A cross was erected on the Rock in 1953–1954 in celebration of the 'Marian Year dedicated by the Roman Catholic Church. A committee was formed and planning of the work began in early 1953 and construction began in September of that year. Work was completed at a cost of approximately IR£2,000.[9] The cross was officially blessed by the Archbishop of Cashel and Emly, Most Rev. Dr. Jeremiah Kinane, on Sunday, 22 August 1954. It stands 45 feet high and has a span of 25 feet. The base of 340 tons is 5 feet squared and 10 feet deep. All tools and materials for this construction project were carried to the Rock by hand. The cross is presently illuminated at night. Holy Mass is celebrated at the base of the Rock each year on Rock Sunday, which is the closest Sunday to the feast of St James (25 July). A statue of the Virgin Mary was erected in 1988 on the eastern side of the Rock.

A 1980 article in the journal Nature described the finding on the mountain of the earliest record of a fossil flora containing Cooksonia-type sporangia.[10]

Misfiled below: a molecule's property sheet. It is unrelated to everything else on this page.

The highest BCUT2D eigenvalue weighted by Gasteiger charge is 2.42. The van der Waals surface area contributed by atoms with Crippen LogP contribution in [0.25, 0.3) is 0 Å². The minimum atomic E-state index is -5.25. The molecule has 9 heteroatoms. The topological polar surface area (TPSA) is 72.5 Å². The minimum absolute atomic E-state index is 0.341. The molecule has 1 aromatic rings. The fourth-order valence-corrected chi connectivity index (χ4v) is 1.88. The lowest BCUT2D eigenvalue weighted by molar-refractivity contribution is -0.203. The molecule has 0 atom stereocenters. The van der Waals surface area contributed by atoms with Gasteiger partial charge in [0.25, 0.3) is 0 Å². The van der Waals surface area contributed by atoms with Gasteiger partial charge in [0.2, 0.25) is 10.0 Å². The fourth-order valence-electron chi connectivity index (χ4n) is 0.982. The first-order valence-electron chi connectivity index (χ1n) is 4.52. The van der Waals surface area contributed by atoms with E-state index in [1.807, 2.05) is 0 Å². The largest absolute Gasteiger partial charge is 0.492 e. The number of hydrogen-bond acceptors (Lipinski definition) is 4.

The Devil's Bit Mountain
Statue of the Virgin Mary
Carden's Folly
View from Devil's Bit

Topography[edit]

The southwestern extremity of the Slieve Bloom range just touches Tipperary at Roscrea. The valley in which Roscrea stands separates this end of Slieve Bloom from the Devil's Bit range, which begins immediately south of the town and runs southwest. This mountain has a singular gap in its contour (very conspicuous from the railway), from which it was formerly called Barnane-Ely, i.e., the gapped mountain of Ely (the old territory in which it was situated), which is still the name of the parish. The other chief summits are Kilduff Mountain (1,462 feet), Borrisnoe (1,471 feet), and Benduff (1,399 feet), all near Devil's Bit in a line to the northwest; and 4 miles southwest of Devil's Bit, Knockanora (1,429 feet) and Latteragh (1,257 feet).[11]